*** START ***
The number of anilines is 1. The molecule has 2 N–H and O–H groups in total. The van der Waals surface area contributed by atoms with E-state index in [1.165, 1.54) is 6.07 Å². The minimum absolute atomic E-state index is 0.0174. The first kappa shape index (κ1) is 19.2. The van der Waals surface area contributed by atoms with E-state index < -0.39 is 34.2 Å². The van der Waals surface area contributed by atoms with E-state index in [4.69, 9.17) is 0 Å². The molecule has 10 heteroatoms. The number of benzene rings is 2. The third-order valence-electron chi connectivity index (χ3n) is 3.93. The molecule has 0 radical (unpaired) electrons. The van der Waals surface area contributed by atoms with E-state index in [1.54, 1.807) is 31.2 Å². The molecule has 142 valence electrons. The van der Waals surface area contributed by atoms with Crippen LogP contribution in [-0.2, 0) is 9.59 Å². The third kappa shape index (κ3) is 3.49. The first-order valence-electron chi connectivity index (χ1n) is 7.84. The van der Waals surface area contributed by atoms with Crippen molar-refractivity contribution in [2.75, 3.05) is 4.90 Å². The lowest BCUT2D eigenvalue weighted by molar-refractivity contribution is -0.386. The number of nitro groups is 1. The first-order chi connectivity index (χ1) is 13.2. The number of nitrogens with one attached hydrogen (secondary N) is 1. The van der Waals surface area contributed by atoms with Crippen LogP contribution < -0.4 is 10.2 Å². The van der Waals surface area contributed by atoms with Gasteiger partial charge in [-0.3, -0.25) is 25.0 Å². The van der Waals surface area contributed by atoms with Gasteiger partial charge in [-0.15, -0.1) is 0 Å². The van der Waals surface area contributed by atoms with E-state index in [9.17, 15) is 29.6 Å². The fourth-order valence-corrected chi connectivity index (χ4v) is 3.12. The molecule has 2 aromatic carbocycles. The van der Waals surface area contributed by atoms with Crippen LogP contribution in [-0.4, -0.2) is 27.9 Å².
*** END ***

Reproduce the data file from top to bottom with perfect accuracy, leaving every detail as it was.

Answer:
The number of anilines is 1. The molecule has 2 N–H and O–H groups in total. The van der Waals surface area contributed by atoms with E-state index in [1.165, 1.54) is 6.07 Å². The minimum absolute atomic E-state index is 0.0174. The first kappa shape index (κ1) is 19.2. The van der Waals surface area contributed by atoms with E-state index < -0.39 is 34.2 Å². The van der Waals surface area contributed by atoms with E-state index in [4.69, 9.17) is 0 Å². The molecule has 10 heteroatoms. The number of benzene rings is 2. The third-order valence-electron chi connectivity index (χ3n) is 3.93. The molecule has 0 radical (unpaired) electrons. The van der Waals surface area contributed by atoms with E-state index in [1.54, 1.807) is 31.2 Å². The molecule has 142 valence electrons. The van der Waals surface area contributed by atoms with Crippen LogP contribution in [-0.2, 0) is 9.59 Å². The third kappa shape index (κ3) is 3.49. The first-order valence-electron chi connectivity index (χ1n) is 7.84. The van der Waals surface area contributed by atoms with Crippen molar-refractivity contribution in [2.75, 3.05) is 4.90 Å². The lowest BCUT2D eigenvalue weighted by molar-refractivity contribution is -0.386. The number of nitro groups is 1. The first-order chi connectivity index (χ1) is 13.2. The number of nitrogens with one attached hydrogen (secondary N) is 1. The van der Waals surface area contributed by atoms with Crippen LogP contribution < -0.4 is 10.2 Å². The van der Waals surface area contributed by atoms with Gasteiger partial charge in [-0.3, -0.25) is 25.0 Å². The van der Waals surface area contributed by atoms with Gasteiger partial charge in [-0.15, -0.1) is 0 Å². The van der Waals surface area contributed by atoms with E-state index in [9.17, 15) is 29.6 Å². The fourth-order valence-corrected chi connectivity index (χ4v) is 3.12. The molecule has 2 aromatic carbocycles. The van der Waals surface area contributed by atoms with Crippen LogP contribution in [-0.4, -0.2) is 27.9 Å².